Manchester Pride is just around the corner and we know some Festival goers may have some concerns relating to Monkeypox.
Monkeypox is a rare infection that has most commonly found in west or central Africa. There has recently been an increase in cases in the UK, and a rise in the cases recorded in Manchester, but the risk of catching it is still relatively low.
The virus is passed on through skin-to-skin contact, however, the research does suggest that the virus is predominantly being passed on through intimate, sexual contact including kissing and cuddling.
Anyone can catch Monkeypox, however, the majority of cases seen in the UK have been in gay, bi and other men who have sex with men, with the virus being passed on predominantly via close contact in interconnected sexual networks.
Gay, bi and other men who have sex with men with multiple sexual partners are at higher risk of having frequent or very close contact with someone with Monkeypox.
While the infection is mild for many, it can cause severe symptoms and pain and some people require hospitalisation.
Monkeypox infection usually starts with fever, headache, muscle aches, backache, swollen lymph nodes, chills and fatigue. It can take between 5 days and 21 days after infection for the first symptoms to appear.
This is followed a few days later by the appearance of a rash, often starting on the face then spreading to other parts of the body including the genitals, anus, hands, and/or in the mouth. It starts as raised spots, which turn into small blisters filled with fluid (lesions), eventually forming scabs which later fall off. Some people might have a single lesion and other people have lots of lesions.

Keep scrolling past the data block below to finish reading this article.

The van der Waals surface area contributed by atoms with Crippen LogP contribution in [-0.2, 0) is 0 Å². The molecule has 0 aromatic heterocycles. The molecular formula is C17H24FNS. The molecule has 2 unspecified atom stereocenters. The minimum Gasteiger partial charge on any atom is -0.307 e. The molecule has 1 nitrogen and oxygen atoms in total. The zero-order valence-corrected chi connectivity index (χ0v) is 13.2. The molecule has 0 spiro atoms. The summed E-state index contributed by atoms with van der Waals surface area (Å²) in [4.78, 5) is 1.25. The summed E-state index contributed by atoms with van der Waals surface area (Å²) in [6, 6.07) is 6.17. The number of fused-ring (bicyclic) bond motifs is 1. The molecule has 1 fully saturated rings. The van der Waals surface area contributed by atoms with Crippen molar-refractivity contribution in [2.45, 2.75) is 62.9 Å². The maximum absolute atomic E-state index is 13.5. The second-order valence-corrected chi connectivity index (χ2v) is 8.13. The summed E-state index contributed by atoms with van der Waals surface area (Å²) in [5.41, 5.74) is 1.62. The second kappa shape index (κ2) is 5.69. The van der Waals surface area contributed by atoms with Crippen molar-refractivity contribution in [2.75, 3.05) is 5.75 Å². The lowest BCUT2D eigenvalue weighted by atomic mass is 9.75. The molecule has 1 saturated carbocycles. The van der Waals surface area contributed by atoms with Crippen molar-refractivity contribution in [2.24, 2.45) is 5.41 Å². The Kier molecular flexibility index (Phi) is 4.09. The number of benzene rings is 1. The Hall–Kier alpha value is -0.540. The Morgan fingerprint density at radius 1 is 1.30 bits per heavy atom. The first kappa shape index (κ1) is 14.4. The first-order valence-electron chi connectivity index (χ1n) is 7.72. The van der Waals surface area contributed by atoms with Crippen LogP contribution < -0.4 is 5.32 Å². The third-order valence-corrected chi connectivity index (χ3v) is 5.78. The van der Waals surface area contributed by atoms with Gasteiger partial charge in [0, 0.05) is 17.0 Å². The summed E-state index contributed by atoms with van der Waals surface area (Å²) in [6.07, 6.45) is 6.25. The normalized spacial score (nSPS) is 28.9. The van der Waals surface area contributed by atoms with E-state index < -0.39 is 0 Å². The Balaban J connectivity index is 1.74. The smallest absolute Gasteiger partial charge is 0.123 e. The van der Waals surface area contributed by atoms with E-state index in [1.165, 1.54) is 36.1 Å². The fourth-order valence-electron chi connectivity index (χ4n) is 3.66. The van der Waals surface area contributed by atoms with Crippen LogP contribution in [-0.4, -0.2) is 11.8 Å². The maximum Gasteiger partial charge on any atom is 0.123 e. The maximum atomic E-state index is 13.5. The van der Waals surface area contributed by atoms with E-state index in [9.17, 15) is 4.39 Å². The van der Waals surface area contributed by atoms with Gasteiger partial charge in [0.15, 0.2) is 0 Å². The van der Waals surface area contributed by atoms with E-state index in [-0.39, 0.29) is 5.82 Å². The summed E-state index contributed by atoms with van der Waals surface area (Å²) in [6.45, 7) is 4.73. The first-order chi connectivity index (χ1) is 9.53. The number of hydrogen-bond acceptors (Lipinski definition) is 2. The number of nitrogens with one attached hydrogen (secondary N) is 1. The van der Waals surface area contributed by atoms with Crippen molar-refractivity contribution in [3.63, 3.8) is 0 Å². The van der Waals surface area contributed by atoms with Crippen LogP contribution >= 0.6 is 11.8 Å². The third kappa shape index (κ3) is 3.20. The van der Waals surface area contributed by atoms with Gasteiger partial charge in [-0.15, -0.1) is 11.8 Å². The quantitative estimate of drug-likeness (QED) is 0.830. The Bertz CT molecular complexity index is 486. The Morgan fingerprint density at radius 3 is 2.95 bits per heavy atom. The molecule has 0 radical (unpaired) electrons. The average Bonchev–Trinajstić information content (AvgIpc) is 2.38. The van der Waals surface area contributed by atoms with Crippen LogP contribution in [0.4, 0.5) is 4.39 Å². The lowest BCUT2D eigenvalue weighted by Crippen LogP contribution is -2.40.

A person with monkeypox is considered contagious from the onset of symptoms until all of the blisters (lesions) have scabbed over, all of the scabs have fallen off, and a fresh layer of skin has formed underneath. This can take several weeks.
Let’s work together to help keep each other safe at Manchester Pride. There are still limitations on vaccine supply in Manchester, so at the minute the best thing you can do is reduce the amount of close skin-to-skin contact you are having to prevent contracting the virus.
Be aware of the symptoms of Monkeypox and check yourself before you travel to Manchester or attend any events. This could be just one spot on your penis or anus. If you have any symptoms please self-isolate at home and call 111 or your sexual health clinic. If you are registered with Northern Sexual Health, you may be able to find some relevant information here.
If you are hooking up with someone new at a Manchester Pride, we suggest you exchange contact details with sexual partners, to help us limit further transmission where cases occur.
Required isolation for very close contacts has now ended, but it is still a good idea for contacts of cases to take a break from sex and avoid any skin-to-skin contact. Please consider sitting out upcoming pride events if you have been identified as a close contact of someone with Monkeypox.
Further information about Monkeypox can be found: